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State Sponsored Assassinations Are the New Norm – It Is Gangsterism
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I was in Israel on 4 November 1995 when a student named Yigal Amir assassinated the Israeli prime minister Yitzhak Rabin as he left a peace rally in Tel Aviv. A video shows Amir loitering by an exit to the square for 40 minutes before Rabin appears, when his killer takes out a pistol and fires two shots point blank into Rabin’s back. His purpose was to prevent a lasting peace settlement between Israelis and Palestinians by killing the man who was the most powerful protagonist of such an agreement.

The assassination was universally condemned amid plaudits for Rabin as a man and a statesman, but within a year Binyamin Netanyahu was elected prime minister and progress towards a settlement stalled and went into reverse.

Twenty-five years later almost to the day, another assassination took place, this time in Iran, of a nuclear scientist, Mohsen Fakhrizadeh, as he was driving in a car east of Tehran. He was ambushed and killed by a squad of gunmen, alleged to be Israeli, who shot him and exploded a bomb in a car prepositioned at the scene of the attack.

This time there was no international condemnation of the action of what was, going by different accounts, a death squad operating in a foreign country against a foreign citizen. This free pass was because the target was an Iranian and Fakhrizadeh had been accused by Israel of playing a leading role in a secret plan to build a nuclear device. But these allegations were unproven, mostly dated from long ago, and the current activities of the dead man are unclear. What is evident, however, is that “targeted killings” by assassins outside their home countries are becoming very much the norm as a way in which nations show their strength. The poisoning of the Skripals in Salisbury by Russian agents in Salisbury in 2018 and the murder of Jamal Khashoggi by a Saudi death squad in Istanbul the same year are good examples of this and the death of Fakhrizadeh is another.

This latest assassination was not justified primarily as an attempt to disrupt Iran’s nuclear programme, but as a legitimate and successful display of state power. The New York Times said approvingly that “Mr Fakhrizadeh has become the latest casualty in a campaign of audacious covert attacks seemingly designed to torment Iranian leaders with reminders of their weakness.” It added that the operation confronted Iran with an agonising choice between retaliation and seeking to re-engage with the US when Joe Biden becomes president, replacing the viscerally anti-Iranian Donald Trump.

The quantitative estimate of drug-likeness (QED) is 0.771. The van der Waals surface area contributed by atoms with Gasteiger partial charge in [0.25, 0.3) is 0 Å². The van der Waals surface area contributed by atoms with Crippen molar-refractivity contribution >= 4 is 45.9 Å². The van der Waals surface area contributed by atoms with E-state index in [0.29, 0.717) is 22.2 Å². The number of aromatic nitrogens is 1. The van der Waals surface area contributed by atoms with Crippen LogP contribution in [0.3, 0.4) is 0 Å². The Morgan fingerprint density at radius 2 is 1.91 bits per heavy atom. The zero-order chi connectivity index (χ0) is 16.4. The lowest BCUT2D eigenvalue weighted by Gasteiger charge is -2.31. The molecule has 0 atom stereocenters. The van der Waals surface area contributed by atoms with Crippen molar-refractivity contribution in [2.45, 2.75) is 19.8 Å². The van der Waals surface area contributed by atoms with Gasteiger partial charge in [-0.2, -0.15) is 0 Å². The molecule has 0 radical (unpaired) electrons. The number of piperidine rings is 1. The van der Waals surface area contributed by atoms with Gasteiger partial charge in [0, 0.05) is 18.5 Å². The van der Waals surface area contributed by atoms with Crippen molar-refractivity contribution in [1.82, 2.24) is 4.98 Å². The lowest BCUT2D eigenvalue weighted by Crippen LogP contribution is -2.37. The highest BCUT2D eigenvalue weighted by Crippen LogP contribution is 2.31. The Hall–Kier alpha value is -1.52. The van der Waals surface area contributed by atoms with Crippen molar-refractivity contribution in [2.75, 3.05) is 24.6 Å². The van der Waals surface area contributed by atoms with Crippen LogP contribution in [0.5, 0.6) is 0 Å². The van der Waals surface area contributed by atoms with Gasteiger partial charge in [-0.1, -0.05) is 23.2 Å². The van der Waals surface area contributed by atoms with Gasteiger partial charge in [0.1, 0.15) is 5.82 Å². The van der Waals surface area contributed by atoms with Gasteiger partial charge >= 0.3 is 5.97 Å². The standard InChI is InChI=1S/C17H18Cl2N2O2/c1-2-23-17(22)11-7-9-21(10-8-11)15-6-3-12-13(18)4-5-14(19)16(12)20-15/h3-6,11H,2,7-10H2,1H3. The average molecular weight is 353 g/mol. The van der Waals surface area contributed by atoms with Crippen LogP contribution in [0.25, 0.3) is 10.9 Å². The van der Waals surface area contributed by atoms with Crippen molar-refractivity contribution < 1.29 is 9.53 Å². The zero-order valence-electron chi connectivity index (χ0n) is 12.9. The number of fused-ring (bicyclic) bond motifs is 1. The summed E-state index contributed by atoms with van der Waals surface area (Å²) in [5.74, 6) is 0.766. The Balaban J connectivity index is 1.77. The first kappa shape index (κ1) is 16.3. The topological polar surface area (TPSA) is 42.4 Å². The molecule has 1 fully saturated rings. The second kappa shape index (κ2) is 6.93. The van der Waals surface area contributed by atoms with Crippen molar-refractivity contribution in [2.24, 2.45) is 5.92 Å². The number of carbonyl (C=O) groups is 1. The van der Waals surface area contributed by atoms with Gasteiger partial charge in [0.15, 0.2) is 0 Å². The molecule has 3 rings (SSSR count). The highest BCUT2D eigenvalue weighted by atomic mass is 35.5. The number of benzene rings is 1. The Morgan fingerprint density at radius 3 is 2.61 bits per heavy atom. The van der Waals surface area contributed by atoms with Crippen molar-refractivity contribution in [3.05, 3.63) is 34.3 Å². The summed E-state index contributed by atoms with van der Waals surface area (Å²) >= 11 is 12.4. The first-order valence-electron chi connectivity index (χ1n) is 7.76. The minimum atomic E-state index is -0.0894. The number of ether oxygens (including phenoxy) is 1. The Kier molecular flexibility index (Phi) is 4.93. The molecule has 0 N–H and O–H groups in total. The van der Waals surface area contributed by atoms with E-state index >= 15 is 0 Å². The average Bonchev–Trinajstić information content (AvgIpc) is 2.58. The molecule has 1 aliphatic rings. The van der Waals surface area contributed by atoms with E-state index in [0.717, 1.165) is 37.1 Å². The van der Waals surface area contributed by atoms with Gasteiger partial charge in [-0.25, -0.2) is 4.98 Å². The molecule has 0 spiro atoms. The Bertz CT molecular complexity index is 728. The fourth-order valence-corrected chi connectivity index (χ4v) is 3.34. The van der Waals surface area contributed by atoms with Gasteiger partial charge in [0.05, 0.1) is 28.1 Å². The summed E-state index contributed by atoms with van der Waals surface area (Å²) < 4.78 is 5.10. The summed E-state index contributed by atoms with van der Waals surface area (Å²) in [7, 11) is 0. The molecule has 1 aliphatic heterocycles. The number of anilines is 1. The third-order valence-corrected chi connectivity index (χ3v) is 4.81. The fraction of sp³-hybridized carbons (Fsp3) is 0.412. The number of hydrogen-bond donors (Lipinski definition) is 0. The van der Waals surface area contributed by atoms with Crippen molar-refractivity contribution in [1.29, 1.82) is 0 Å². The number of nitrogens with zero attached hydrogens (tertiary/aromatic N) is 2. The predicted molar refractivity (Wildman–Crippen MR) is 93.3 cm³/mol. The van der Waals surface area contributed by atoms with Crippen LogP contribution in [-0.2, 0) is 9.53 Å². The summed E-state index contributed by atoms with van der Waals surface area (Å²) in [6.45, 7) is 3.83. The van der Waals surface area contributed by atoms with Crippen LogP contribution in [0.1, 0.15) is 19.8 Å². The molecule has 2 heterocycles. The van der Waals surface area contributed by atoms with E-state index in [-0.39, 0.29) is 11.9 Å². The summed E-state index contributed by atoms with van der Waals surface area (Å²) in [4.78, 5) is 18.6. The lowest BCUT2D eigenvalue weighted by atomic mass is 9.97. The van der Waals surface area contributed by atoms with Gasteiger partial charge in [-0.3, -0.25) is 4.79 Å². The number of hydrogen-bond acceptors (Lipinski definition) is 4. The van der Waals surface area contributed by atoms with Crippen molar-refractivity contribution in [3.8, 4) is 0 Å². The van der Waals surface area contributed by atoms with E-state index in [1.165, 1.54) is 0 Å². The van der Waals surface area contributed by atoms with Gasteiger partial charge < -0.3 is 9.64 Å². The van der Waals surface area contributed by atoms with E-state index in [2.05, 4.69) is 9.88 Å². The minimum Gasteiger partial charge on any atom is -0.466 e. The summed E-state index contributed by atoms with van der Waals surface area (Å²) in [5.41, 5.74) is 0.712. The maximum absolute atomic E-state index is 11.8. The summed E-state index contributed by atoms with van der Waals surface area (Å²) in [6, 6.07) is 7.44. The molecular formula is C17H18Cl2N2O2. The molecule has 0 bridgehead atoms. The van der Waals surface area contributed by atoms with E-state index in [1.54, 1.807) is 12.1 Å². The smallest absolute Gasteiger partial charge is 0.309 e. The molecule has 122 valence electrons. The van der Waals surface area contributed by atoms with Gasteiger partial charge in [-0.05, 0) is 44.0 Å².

Any description of this or other “targeted killing” by Israel or anybody else should carry a health warning. Everybody involved has a reason for lying, just as they once did about Saddam Hussein’s non-existent WMD in 2003. Anything leaked by intelligence agencies to a credulous media should only be consumed with a large measure of salt.

Without officially claiming the attack, Israel is sending a message to Tehran to the effect that “we may soon no longer have Trump in our corner, but we can still hit you hard”. A further motive is to sour Iran against a nuclear deal with America, embolden Iranian hard liners who always opposed it, potentially provoke self-destructive Iranian retaliation, and complicate Biden’s declared intention to return to Barack Obama’s 2015 agreement with Iran.

Notice several peculiarities about this assassination: those emphasising the enormity of the breach in Iranian security are not Israelis but Iranians, reputedly close to the Islamic Revolutionary Guard Corps (IRGC). These paint a rather unlikely scenario of an ambush by a dozen assassins, some leaping from a car and others arriving on motorcycles, and in case they should miss their target, there is a Fiat car packed with explosives ready to detonate.

A more likely explanation is that the IRGC, which was responsible for Fakhizadeh’s security, failed once again and is trying to excuse themselves by claiming that they were faced with an overwhelming force that nobody could have resisted. The IRGC’s reputation for competence had already been damaged in January this year when an IRGC crew manning an anti-aircraft missile battery shot down a Ukrainian aircraft over Tehran, killing 176 passengers and crew.

This disastrous mistake came in the wake of the assassination of General Qassem Soleimani, the IRGC head of covert operations in much of the Middle East, by a US drone at Baghdad airport on 3 January, another sign that state-sponsored assassinations are becoming an acceptable international practice.

How will this all play out in terms of future US relations with Iran? The Joint Comprehensive Plan of Action (JCPOA), Obama’s nuclear deal with Iran, was his chief diplomatic achievement. Withdrawing from it in 2018 and seeking to extract better terms from Iran through sanctions amounting to an economic siege, was the most important initiative by Trump in the Middle East.